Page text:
In the early 1980s, a Houston hospital CEO was frustrated by his hospital’s anemic financial performance despite the tightening of financial controls, as well as noisy department manager meetings replete with leadership huffing and puffing about dire consequences if things didn’t change.
So this medical center CEO came to believe that it was time to try something fairly heretical. The command-and-control approach would be dumped, the outraged protestations of his senior team notwithstanding. The team members were all from the investor-owned industry and at that point in time command-and-control was the management standard. You could not trust those silly department managers the theory went, they were in their roles because they had the clinical expertise, not the management savvy or a real understanding of accountability. Better that should come from their vice presidents who had master’s degrees in hospital management. They knew better. Wrong, said the CEO.
He decided that the department managers would henceforth act like general managers, responsible for running their own businesses, their department. The vice presidents would step in if the train ran into a ditch, but until then, their job was to support their “general managers” and provide consulting expertise to coach them to success, not control them into mediocrity.
Managers saw their spending limits increase from $350 to $10,000 for purchases. They were given the responsibility for creating their own marketing plans and they were held accountable for meeting their budget projections and managing their physician relationships.
The senior team all but guaranteed to the CEO that without their direct involvement (control) in the day-to-day hospital operations, financial performance would plummet. Wrong, again.
By the end of the first year of this little experiment, the hospital reported record increases in revenue and record retained earnings. It seemed that once empowered, the department managers knew more about how to succeed than their bosses in the executive suite.
The CEO just smiled. So did the managers. Within two years, there were many new vice presidents, and a few new department managers, all who had a different set of skills and mind-set about their role. The new VPs were recruited based on their ability to coach, mentor and cheer for success. They had the knowledge to step in if need be, but they no longer spent all afternoon signing requisitions.
This is an idea whose time has come — again.
© 2015 John Gregory Self
HOUSTON — There are a couple of ways to look at leadership style. Earned respect, and command and control, which is to say, I’m the boss, do what I say. Earned respect requires more skill. It takes more time and energy but will generally produce sustainable results. The I’m the boss approach is easier. It requires less energy or skill/talent. It can produce bottom line results but it is not sustainable.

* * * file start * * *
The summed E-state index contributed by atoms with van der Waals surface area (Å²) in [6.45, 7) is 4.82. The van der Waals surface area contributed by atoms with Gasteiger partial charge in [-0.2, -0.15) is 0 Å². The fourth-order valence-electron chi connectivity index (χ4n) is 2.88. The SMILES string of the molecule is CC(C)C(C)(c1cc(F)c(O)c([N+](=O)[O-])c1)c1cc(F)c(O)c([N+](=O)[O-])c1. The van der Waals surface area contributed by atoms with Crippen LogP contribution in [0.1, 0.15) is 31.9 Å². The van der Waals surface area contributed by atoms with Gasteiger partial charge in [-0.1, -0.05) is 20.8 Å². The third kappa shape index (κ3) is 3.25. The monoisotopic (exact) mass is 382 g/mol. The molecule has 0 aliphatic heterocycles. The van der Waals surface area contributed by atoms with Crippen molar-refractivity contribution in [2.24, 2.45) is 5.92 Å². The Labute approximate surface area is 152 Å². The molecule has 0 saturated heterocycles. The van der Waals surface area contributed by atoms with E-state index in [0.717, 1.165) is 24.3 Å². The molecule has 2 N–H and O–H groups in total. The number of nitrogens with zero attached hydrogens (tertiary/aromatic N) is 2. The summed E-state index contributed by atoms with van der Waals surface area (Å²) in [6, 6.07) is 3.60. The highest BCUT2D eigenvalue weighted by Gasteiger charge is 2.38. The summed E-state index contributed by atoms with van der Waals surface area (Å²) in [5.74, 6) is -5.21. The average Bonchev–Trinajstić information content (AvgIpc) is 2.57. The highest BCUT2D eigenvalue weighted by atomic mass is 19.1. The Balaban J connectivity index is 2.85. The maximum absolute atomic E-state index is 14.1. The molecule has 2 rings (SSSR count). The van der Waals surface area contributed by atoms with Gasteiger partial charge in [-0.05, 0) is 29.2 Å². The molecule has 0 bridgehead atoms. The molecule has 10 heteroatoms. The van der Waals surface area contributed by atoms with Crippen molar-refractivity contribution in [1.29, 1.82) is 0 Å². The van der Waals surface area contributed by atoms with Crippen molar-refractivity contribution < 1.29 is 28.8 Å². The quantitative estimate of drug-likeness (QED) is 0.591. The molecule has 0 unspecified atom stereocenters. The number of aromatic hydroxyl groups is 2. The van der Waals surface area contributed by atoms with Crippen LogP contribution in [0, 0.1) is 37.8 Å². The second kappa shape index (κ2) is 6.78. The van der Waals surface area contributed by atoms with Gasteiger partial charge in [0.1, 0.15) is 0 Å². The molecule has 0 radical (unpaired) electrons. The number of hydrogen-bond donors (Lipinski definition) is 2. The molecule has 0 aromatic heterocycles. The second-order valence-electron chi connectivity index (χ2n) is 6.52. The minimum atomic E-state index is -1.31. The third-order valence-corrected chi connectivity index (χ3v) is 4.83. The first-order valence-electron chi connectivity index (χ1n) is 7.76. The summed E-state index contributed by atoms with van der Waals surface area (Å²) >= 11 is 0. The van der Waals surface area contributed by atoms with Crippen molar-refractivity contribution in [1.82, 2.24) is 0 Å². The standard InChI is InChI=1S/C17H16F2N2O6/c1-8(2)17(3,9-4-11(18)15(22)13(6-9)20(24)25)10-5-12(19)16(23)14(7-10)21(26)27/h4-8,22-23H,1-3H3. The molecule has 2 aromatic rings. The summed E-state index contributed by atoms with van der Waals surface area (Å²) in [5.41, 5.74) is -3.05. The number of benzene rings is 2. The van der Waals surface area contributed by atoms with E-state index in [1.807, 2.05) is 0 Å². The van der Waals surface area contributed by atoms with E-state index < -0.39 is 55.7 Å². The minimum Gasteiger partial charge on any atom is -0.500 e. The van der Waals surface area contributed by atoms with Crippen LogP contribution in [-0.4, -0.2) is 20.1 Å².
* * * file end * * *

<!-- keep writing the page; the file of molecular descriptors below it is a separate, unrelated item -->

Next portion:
While this is a concept straight from an entry-level management class with two choices — one with a long-term value and the other not so much — the number of people who hold on to some variation of the command and control model, particularly at the department director/manager level of an organization, is always surprising. This should not be.
First, let me stipulate that management and leadership is something you learn. The idea that leaders are somehow born with the skill strikes me as silly. Leadership is learned by watching good leaders in action or, better yet, being mentored by someone who has earned the respect of their direct reports and other employees for the way they treat their colleagues and the results they produce.
New managers fall into the command and control approach because they simply do not know any better. They stay with it because it is easier and they confuse favorable short-term results with a good management philosophy that works for them. Worse still, they stay with it because they work for someone who also doesn’t know any better and either cannot help them change or are too self involved to invest in a direct report’s future.
The demands that healthcare reform will impose on leaders and managers will be intense. There will be industry-wide consolidation and many jobs will be at risk.
What kinds of managers and leaders will be more susceptible to getting the sack? Those who practice command and control over earned respect because they do not know any better or, more sadly, because they are too lazy to change.